After discussing the State aid programs in several States, Dodge turned to the idea of national aid:
The improvement of our highways is a necessary and beneficial thing. It cannot be done by the local communities without aid. It would be unjust to call upon any state without great cities or concentrated wealth to give this necessary aid; and especially so when for every dollar of public money she has in her hand the general government is holding in trust, as it were ten times that amount which must be disbursed for public purposes, and will be disbursed by the representatives in congress as they are directed by their constituents.
He quoted Senator Daniel's comments in Lynchburg during the Southern Railway Good Roads Train regarding the "universal public benefaction" of good roads, adding:
But there should be added to it this further fact, that the road is not alone for the use of those living in the locality. Any person coming from any part of the country or of the world, for that matter, has an equal right with every other to use the highway, and we find that there is an increasing tendency on account of the introduction of automobiles to put the public highways to a more extended use than ever before.
He dismissed the constitutional argument against a Federal role as "a sort of tradition of the elders." With millions of dollars authorized for internal improvements other than highways, "the whole thing has become an exploded tradition." He was not talking about Federal construction:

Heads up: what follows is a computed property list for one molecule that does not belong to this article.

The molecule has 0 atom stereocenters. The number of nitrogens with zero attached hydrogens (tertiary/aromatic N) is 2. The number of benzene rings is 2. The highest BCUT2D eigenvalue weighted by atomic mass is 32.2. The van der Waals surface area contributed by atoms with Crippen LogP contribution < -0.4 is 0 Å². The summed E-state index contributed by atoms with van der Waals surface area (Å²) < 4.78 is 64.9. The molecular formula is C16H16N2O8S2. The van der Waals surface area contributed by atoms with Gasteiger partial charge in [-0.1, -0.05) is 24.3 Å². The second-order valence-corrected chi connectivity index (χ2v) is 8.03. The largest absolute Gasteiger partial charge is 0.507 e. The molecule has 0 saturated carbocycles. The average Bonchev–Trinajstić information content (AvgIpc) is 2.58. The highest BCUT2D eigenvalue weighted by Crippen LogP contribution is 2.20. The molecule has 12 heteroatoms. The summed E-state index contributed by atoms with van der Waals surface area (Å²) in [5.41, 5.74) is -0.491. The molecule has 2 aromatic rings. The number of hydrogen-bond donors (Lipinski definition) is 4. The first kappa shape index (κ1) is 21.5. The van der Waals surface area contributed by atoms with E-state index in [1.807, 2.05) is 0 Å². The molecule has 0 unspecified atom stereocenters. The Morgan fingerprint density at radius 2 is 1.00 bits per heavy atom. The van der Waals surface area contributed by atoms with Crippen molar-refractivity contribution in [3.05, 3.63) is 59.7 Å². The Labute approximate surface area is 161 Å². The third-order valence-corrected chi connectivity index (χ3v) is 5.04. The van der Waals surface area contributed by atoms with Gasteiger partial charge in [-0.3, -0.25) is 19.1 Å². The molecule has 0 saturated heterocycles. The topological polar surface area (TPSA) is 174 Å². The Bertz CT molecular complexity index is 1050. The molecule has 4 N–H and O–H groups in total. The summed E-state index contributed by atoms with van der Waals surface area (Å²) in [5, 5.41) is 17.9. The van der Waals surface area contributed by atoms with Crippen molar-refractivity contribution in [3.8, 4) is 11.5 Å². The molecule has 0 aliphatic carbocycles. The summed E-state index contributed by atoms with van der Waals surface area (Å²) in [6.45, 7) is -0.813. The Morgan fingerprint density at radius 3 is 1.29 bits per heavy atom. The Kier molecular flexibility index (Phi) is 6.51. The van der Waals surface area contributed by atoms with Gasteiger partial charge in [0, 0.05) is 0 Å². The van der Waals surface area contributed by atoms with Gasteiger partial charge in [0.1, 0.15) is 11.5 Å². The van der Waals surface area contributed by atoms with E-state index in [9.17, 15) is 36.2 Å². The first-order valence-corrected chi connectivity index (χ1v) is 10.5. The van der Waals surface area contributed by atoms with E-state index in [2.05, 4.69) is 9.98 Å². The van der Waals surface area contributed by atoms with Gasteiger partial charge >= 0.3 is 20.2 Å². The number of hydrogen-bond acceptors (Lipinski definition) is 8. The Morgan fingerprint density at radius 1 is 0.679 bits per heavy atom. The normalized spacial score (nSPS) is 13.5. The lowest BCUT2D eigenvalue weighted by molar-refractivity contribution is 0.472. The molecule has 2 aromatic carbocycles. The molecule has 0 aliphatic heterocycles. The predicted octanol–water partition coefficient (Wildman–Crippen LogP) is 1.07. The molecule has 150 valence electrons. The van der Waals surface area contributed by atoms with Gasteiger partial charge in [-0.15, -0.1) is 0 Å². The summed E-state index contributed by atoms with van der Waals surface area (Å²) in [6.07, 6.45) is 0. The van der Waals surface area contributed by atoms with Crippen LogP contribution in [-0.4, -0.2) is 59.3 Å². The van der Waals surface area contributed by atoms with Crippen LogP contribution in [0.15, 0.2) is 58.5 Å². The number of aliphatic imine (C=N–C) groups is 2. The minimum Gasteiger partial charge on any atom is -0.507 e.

It is not proposed, however, to revive the policy which prevailed when the national road was built, because that involved a change of jurisdiction from the state and local authority to the national authority . . . . But the proposition is to extend the principle of state aid . . . so as to include national aid to the extent of one third or possibly one half of the cost of construction.
He described how a national aid program would work:
The aid given by the general government should be of a contributory nature only[,] available, however, on condition that the states or civil subdivisions therein should contribute their proportion. The local authorities should initiate all proceedings. The matter of construction and expenditure of the money should remain as now with the state or local authorities, and the supremacy of the state in its legal jurisdiction should be upheld and remain.
He assured readers that there was "no difficulty and no mystery" about how the program would work. New York had "given a complete demonstration of how the matter works by co-operation of the state, and the county and the smaller sub-division adjacent to the road." This principle could be applied "without difficulty" by the United States. He concluded:
In a composite government like our own [,] concentration of authority is not desirable. Therefore the only feasible thing which is left us is cooperation and that should be our "cloud by day and our pillar of fire by night." Let us follow this and we shall come safely out of the wilderness of mud where we have wandered for more than three times forty years.
(The quoted phrase is from Exodus 13:21-22:
By day the Lord went ahead of them in a pillar of cloud to guide them on their way and by night in a pillar of fire to give them light, so that they could travel by day or night. Neither the pillar of cloud by day nor the pillar of fire by night left its place in front of the people.)